Cam Insights Part I: Deep Dive Into MyFreeCams
What’s needed to create landing pages that convert in the cam industry? It’s not always easy, but these insights have helped us tremendously going forward.
You might have noticed we recently launched our exclusive MyFreeCams widget for affiliates.
Today, we’d like to take you for a behind-the-scenes tour of our testing process so you can better understand how we managed to deliver a cutting-edge solution for everyone.
After all, you probably don’t have access to a mathematician and crazy statistical models at the core of such a wild experiment. Psst, that’s why being part of a CPA network is worth it: we have experts working full-time on specific goals so you can focus on promoting offers and their optimized sales funnels.
But it’s not really about us either: we’re sharing intel so that you can create your own tests, iterate and find a winning formula. These cam insights can be applied to lots of verticals as the processes are usually pretty similar in nature.
The importance of heat maps
Part of our testing included a thorough heatmap analysis so we could understand user behavior once they landed on our page — in this case, the “Big Thumbs Video” landing page for Desktop.
As you can see with the image above, we quickly came to the conclusion that our 3 big video thumbnails were accounting for a majority of the 7,000+ clicks during our 12-day long test.
This isn’t all that surprising since Fitt’s law taught us that bigger and closer targets are easier to reach. Naturally, they also attract more clicks in web design. Your ads (in this case of our thumbnails) need to be close enough to each other — so don’t be afraid to enlarge your clicking areas, too.
Further analysis of the MyFreeCams/FreeCams Exposed landing page revealed that our play button for video playback was 9 times more clicked than the frame itself — 5.9% (438 clicks) vs. 0.6% (48 clicks).
Users love to feel in control and the play button encapsulates such an idea. We increased its size to make sure we weren’t losing any clicks.
Another insight came from the account creation button at the top right of the landing page. We noticed it received 7 times more clicks than the one at the bottom of the page: 96 clicks (1.3%) vs. 0.2% (14 clicks). We decided to create a bigger account creation thumbnail to drive more clicks to our call-to-action and make it pop.
Once users made it through our subscription form pop-up, heat maps allowed us to see how the Next button wasn’t the most clicked — something we needed to fix. In fact, the majority of clicks were done on the ‘close’ tab with 1170 clicks (15.7%).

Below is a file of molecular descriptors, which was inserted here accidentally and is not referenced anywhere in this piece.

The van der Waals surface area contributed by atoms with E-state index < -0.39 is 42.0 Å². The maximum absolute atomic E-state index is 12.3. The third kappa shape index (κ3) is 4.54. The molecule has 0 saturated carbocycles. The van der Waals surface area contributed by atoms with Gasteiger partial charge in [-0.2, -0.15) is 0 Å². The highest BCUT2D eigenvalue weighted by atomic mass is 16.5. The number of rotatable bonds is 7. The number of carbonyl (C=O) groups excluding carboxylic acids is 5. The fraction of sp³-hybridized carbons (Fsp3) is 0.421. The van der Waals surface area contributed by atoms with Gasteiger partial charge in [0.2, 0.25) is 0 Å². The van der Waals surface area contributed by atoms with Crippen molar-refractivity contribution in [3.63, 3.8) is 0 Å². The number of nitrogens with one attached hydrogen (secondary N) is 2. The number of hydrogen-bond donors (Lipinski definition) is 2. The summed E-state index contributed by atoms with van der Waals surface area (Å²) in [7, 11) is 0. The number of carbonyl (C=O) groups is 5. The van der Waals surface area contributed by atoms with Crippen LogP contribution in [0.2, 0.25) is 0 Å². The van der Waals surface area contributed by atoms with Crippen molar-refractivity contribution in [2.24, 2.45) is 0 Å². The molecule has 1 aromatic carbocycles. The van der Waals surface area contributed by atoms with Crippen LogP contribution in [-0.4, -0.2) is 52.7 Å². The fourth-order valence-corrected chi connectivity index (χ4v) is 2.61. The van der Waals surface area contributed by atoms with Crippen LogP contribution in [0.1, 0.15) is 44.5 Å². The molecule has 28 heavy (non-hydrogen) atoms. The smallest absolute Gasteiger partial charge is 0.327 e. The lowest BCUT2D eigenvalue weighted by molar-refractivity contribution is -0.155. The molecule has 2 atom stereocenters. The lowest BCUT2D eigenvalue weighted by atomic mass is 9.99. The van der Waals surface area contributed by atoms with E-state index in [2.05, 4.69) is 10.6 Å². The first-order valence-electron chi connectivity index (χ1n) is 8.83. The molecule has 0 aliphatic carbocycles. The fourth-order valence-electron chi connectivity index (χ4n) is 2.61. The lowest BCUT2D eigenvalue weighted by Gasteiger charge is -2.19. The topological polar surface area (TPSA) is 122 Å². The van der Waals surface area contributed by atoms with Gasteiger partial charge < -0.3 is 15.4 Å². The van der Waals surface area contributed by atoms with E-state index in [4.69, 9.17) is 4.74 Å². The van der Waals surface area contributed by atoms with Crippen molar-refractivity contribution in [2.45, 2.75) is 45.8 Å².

Such cam insights pushed us to move the close button outside of the form to make it less of a focal point.
Still on the form, we noticed there might be a potential loss of users between our email address text field and its 331 clicks (4.4%) and the next button with its 419 clicks (5.6%). In-between are 88 clicks (1.2%) that weren’t really accounted for, so as part of our tweaking we decided to let people click on the next button without entering their email addresses.
Above the fold content is one of web design’s best practices and is pretty much essential to master.
The definition has certainly evolved a lot over the years, especially in this golden age of fast Internet. We no longer have to deal with an overwhelming number of slow Internet connections where users would rarely scroll all the way down a page due to the site’s insane loading time. Needless to say, you still need to be attractive right off the bat.
The screenshot above reveals how most visitors (74%) ended up in the average fold: in this case, 752 pixels. We asked ourselves if there was a possibility to maybe shrink the display so visitors would see more content without having to scroll down. This might seem easy, but above the fold placement requires lots of work because you need to think about desktop, mobile, different browsers, screen resolutions and more.
Indeed, only 673 visitors (12%) made their way to the bottom of the page. Since we also had a call-to-action button there, we started brainstorming new ideas to make it more interesting and rewarding for users to reach this area. We ended up adding arrows which helped users navigate the landing page.
Essential A/B Testing lessons
Our goal behind the MyFreeCams widget—and every lander of ours since day one—has always been to give affiliates and webmasters the tools WE wish we had available ourselves as affiliates just starting out – or as affiliates at any stage of the spectrum, really.
We set out to make tools that are not just awesome, but tools that have the best shot at making both you and us money—and flush with conversions—at the end of the day.
The way all partnerships should work, dontcha think?
That’s the bottom line.
Heat maps helped us tremendously in achieving this goal. Combined with A/B testing, we really started to get tangible results.